Archaeologists discovered an extremely rare stone relic, an axe-shaped weapon used for rituals in ancient China, engraved with a tiger pattern.
The extremely rare stone relic was found in Wuxi City in eastern China‘s Jiangsu Province. The relic dates back some 4,500 years, during the Liangzhu Culture period.
Archaeologists date the influential Liangzhu culture from 3300 to 2250 BCE. Located south of the Yangzi River, the enormous settlement has been named Liangzhu after the modern site where evidence of the culture was first discovered in the early twentieth century.
Archaeologists discovered 329 stone tools at the Dinggeng archaeological site in Wuxi City recently. In addition, the team discovered 73 stone and bone arrowheads, as well as numerous ceramic and jade artifacts.
A 4,500-year-old stone relic carved on both sides with depictions of tigers and patterns of clouds and birds surprised archaeologists, according to a statement at the Dinggeng Relics Site archaeological site on Saturday. 16 archaeologists from home and abroad said it was the first time they had seen such a tiger-patterned stone relic, which they believed to be a symbol of power.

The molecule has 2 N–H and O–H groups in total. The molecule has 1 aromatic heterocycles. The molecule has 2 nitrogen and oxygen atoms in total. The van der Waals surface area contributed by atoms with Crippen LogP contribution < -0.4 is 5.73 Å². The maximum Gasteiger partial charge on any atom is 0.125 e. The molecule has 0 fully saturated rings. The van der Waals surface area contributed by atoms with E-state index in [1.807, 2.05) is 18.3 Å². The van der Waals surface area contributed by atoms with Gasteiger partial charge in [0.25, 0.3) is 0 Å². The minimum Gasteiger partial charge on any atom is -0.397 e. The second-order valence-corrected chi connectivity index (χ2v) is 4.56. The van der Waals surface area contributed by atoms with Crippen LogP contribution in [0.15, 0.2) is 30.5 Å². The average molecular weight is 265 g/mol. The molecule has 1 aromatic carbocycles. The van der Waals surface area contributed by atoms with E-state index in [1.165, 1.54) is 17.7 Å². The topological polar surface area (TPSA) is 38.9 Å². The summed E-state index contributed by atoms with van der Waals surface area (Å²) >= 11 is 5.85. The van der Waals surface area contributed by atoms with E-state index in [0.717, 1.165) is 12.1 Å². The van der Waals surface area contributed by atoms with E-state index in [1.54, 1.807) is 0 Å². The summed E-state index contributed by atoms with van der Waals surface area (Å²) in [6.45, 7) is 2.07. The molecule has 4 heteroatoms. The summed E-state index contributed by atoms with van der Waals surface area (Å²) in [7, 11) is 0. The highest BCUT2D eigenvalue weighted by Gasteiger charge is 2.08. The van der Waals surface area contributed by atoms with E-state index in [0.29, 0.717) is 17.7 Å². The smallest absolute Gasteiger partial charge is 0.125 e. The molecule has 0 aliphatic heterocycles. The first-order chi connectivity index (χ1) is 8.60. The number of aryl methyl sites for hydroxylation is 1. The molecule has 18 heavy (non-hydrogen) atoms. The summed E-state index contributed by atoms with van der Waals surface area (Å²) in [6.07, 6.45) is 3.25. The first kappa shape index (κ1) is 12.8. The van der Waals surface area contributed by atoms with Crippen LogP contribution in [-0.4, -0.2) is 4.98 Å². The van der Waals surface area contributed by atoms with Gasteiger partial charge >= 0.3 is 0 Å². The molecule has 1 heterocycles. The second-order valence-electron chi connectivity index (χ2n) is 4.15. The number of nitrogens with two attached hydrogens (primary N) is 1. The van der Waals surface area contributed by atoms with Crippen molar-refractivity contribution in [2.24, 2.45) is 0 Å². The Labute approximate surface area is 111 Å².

Liu Baoshan, head of the Wuxi institute of cultural relics and archaeology, said these patterns had single, relatively smooth lines.
The axe was found on a sacrificial platform and exhibits evidence of wear and damage.
The Archaeological Ruins of Liangzhu City reveal an early regional state with rice-cultivating agriculture as its economic base, social differentiation, and a unified belief system, which existed in the Late Neolithic period in China.
Cover photo: XİNHUA